The details: This dryer felt unwieldy and long, but its unique acute angle design definitely helps distribute its 1.1 pound weight—It feels light and ergonomic to use, although you might smack yourself in the head a couple times while you get used to its shape. It comes with a concentrated nozzle and was the only dryer to come with a round brush, which seems like a great add-on, but I found it more difficult to use than my typical brush.
I found it very difficult to smooth a lot of the errant waves in my hair, even after almost 28 minutes of styling. The room also heated up quite a bit while I styled, so I was sweaty and irritated by the end of the process.
This dryer is priced at $250, but the resulting style was comparable to the cheaper dryers in the bunch, like Remington and Conair. Since I even preferred the cheaper Drybar Buttercup and the $16 Revlon to this model, I don’t see the value and I wouldn’t recommend splurging for the T3.
Remington Damage Protection Dryer
Why we picked it: Amazon's choice pick for hair dryers, #2 best-selling dryer.
Noteworthy claim: "Reduce frizz and static and help to dry hair faster ... prevent damage and maximize shine."
The bottom line: A lackluster dryer that requires a lot of effort for a subpar result.
The details: I was excited to try this dryer. It's Amazon's second best-selling dryer and felt lightweight at 0.9 lbs with a stronger airflow than the other cheaper brands we tested. It offers 3 heat settings and 2 speeds, and I had high hopes for it, but as I continued, it became clear that this dryer was lackluster in performance and result.
The resulting style was really frizzy and poofy, and the room was so much hotter than when I started that I had to take a break to stand in front of the A/C, which isn't surprising since it reaches around 101.2° F and took 27 and a half minutes to achieve a blowout. To make my hair as smooth as it was with the Harry Josh or even the Revlon, I’d have to put in quite a bit of work with a flat iron. That extra step, paired with the discomfort of the drying process makes this dryer a pass.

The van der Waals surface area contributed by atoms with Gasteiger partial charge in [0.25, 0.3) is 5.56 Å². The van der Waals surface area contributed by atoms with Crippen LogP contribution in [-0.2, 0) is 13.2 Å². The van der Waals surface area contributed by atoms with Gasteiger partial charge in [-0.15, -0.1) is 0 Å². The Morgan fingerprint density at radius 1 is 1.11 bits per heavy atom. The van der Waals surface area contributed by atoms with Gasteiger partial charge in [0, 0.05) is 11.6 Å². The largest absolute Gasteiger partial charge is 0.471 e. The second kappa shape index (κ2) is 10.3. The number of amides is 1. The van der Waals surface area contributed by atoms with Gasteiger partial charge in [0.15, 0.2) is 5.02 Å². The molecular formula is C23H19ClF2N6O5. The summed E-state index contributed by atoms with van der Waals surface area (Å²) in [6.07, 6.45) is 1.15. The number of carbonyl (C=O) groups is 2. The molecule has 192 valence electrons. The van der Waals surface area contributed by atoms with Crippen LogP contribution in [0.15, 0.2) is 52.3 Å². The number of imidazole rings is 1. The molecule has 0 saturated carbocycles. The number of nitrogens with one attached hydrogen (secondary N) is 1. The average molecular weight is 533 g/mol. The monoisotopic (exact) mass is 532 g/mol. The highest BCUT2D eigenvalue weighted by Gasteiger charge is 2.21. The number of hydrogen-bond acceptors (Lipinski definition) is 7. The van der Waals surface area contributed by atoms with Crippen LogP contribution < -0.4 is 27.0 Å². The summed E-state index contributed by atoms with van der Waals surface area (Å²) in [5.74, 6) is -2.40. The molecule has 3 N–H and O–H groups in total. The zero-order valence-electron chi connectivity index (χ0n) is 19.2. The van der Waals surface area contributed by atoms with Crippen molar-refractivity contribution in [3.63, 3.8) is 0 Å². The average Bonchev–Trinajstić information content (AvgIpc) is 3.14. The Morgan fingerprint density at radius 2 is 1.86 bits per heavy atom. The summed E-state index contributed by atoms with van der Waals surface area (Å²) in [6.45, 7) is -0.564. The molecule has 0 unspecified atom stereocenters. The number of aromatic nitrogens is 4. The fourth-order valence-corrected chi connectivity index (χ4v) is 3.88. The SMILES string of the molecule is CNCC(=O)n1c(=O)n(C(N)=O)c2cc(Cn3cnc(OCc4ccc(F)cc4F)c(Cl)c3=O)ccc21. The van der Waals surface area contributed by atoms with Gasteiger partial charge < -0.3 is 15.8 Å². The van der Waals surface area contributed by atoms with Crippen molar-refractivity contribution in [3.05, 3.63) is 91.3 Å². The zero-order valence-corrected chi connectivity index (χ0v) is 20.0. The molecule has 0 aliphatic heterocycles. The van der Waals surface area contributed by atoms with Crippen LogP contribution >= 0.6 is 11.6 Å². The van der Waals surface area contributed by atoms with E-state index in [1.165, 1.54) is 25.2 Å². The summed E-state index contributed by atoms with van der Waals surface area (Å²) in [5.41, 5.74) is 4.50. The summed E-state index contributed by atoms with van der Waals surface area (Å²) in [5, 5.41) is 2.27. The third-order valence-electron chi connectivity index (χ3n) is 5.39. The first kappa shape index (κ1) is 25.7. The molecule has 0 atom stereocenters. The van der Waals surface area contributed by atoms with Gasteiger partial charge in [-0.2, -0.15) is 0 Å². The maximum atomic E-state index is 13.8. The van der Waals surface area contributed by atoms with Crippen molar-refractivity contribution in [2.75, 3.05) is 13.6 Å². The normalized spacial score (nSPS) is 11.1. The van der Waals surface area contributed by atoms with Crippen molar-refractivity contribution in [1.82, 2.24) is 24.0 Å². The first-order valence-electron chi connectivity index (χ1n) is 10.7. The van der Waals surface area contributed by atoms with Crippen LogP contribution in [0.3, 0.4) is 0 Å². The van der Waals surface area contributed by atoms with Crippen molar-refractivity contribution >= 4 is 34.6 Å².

Conair 1875-Watt Mid-Size Styler
Why we picked it: This tried-and-true classic dryer is a great benchmark with high user ratings.
Noteworthy claim: "This simple and dependable hair dryer is an essential tool."
The bottom line: Extremely barebones and comparable to a hotel hair dryer.
The details: This dryer is as barebones as it gets. There are two settings, high and low, no cool shot, and no adjustable temperatures. On high, the dryer produces very hot air—over 100º in our testing—but the air power isn’t strong enough to get through a mass of hair like mine, leaving my scalp damp and hot which led to greasy-looking roots. The cord is a measly 4.5 feet, so make sure your outlet is quite close to your mirror.